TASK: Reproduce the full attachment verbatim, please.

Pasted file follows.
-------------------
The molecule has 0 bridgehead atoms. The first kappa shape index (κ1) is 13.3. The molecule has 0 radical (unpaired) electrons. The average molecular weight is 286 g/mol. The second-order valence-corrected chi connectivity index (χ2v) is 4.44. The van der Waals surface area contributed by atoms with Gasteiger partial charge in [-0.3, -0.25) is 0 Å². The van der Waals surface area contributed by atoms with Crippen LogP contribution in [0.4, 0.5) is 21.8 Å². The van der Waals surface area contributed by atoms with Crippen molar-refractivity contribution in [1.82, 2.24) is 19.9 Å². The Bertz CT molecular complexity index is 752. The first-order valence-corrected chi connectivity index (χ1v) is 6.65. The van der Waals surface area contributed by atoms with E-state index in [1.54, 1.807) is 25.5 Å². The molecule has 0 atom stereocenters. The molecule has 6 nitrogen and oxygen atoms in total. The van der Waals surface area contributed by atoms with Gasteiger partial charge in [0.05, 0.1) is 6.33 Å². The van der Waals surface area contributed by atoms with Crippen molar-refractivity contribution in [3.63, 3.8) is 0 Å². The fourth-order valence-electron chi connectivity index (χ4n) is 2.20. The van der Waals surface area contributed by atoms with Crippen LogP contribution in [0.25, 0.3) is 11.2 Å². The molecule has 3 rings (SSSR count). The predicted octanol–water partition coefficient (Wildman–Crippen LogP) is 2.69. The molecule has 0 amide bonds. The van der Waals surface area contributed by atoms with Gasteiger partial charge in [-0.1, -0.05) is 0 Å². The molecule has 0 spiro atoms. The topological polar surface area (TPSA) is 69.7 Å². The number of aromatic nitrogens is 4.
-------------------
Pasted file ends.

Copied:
The molecule has 0 bridgehead atoms. The first kappa shape index (κ1) is 13.3. The molecule has 0 radical (unpaired) electrons. The average molecular weight is 286 g/mol. The second-order valence-corrected chi connectivity index (χ2v) is 4.44. The van der Waals surface area contributed by atoms with Gasteiger partial charge in [-0.3, -0.25) is 0 Å². The van der Waals surface area contributed by atoms with Crippen LogP contribution in [0.4, 0.5) is 21.8 Å². The van der Waals surface area contributed by atoms with Crippen molar-refractivity contribution in [1.82, 2.24) is 19.9 Å². The Bertz CT molecular complexity index is 752. The first-order valence-corrected chi connectivity index (χ1v) is 6.65. The van der Waals surface area contributed by atoms with E-state index in [1.54, 1.807) is 25.5 Å². The molecule has 0 atom stereocenters. The molecule has 6 nitrogen and oxygen atoms in total. The van der Waals surface area contributed by atoms with Gasteiger partial charge in [0.05, 0.1) is 6.33 Å². The van der Waals surface area contributed by atoms with Crippen molar-refractivity contribution in [3.63, 3.8) is 0 Å². The fourth-order valence-electron chi connectivity index (χ4n) is 2.20. The van der Waals surface area contributed by atoms with Crippen LogP contribution in [0.25, 0.3) is 11.2 Å². The molecule has 3 rings (SSSR count). The predicted octanol–water partition coefficient (Wildman–Crippen LogP) is 2.69. The molecule has 0 amide bonds. The van der Waals surface area contributed by atoms with Gasteiger partial charge in [-0.1, -0.05) is 0 Å². The molecule has 0 spiro atoms. The topological polar surface area (TPSA) is 69.7 Å². The number of aromatic nitrogens is 4.